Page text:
Writing this story around the same time that Hitler was leading a push for the annihilation of the Jewish population, Jackson perhaps hoped to illuminate the violence of genocide—and through her falsely idyllic setting, perhaps she hoped to make readers examine the way they complacently followed “general inhumanity” …
What was Shirley Jackson’s purpose for writing the lottery?
Shirley Jackson’s purpose in writing “The Lottery” was to show ordinary people in small-town America committing an evil act without any malevolent motive, or even any motive at all.
What is the moral lesson in The Lottery?
In “The Lottery,” the moral lesson or theme is that one should not blindly follow traditions simply because they’re tradition.
What does the black box symbolize in The Lottery?
The Black Box
The shabby black box represents both the tradition of the lottery and the illogic of the villagers’ loyalty to it. The black box is nearly falling apart, hardly even black anymore after years of use and storage, but the villagers are unwilling to replace it.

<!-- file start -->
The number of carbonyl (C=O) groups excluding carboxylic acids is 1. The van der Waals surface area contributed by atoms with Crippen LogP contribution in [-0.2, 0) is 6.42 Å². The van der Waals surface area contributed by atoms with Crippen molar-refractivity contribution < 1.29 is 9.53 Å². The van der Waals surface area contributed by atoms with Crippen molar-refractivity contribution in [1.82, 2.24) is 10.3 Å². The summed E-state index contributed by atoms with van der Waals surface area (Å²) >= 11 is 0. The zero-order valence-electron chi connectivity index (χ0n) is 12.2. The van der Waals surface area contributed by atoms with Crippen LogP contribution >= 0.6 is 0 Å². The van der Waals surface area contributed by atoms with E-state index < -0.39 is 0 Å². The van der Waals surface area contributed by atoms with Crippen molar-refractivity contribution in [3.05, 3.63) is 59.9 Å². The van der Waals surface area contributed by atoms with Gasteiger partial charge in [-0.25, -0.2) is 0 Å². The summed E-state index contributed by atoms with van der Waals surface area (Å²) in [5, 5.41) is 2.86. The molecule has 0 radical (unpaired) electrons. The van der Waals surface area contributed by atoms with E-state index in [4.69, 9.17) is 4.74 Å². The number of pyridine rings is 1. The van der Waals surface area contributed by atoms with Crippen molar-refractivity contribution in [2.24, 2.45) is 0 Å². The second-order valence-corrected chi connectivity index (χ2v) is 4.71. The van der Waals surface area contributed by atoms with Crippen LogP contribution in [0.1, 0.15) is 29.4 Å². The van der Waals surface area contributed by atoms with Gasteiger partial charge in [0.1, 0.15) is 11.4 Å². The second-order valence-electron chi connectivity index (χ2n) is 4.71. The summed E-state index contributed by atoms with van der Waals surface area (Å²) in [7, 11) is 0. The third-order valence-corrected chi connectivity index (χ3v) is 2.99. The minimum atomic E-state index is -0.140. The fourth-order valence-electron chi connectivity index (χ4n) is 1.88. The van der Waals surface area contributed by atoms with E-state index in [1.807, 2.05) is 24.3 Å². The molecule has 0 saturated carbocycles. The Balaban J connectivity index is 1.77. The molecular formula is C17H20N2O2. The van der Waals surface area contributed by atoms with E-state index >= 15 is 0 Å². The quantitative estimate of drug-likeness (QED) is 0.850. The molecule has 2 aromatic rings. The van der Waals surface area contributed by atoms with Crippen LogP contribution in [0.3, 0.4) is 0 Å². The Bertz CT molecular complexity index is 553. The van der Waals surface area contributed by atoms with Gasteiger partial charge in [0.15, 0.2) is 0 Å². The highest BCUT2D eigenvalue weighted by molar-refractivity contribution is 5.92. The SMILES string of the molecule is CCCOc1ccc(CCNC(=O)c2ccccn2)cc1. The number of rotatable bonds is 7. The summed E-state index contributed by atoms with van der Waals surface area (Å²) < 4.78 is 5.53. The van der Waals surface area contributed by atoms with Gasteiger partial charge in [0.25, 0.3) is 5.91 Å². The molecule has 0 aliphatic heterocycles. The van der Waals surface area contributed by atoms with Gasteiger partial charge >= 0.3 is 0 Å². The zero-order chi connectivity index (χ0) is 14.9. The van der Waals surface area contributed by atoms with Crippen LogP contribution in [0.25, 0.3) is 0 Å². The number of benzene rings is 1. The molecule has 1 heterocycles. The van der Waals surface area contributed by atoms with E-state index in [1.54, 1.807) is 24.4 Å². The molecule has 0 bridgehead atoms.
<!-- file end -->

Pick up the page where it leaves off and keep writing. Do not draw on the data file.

Did Shirley Jackson have mental health issues?
Jackson had long struggled with anxiety and depression, but now she began to experience panic attacks, leading her to worry that she was psychopathic or insane. … Later, Jackson wrote that she should never have married him at all.
Who did Shirley Jackson influence?
Jackson is said to have influenced such writers as Neil Gaiman, Nigel Kneale, Peter Straub, Richard Matheson, and Stephen King (“Shirley Jackson Biography”). Works Cited: Allen, Linda.
Why is Tessie Hutchinson singled out as the winner of the lottery?
Tessie Hutchinson is singled out as the “winner” because she protested against the tradition of the lottery by saying “it isn’t fair.” As she protested, everyone even her own husband and three children joined in stoning her to death. … It could be considered ironic because the winner gets stoned to death.
What is Shirley Jackson trying to tell us about ourselves?
She is trying to tell us that we should be guided by our moral compass, not merely by the expectations of society. If something is unjust or wrong, we should stand up against it.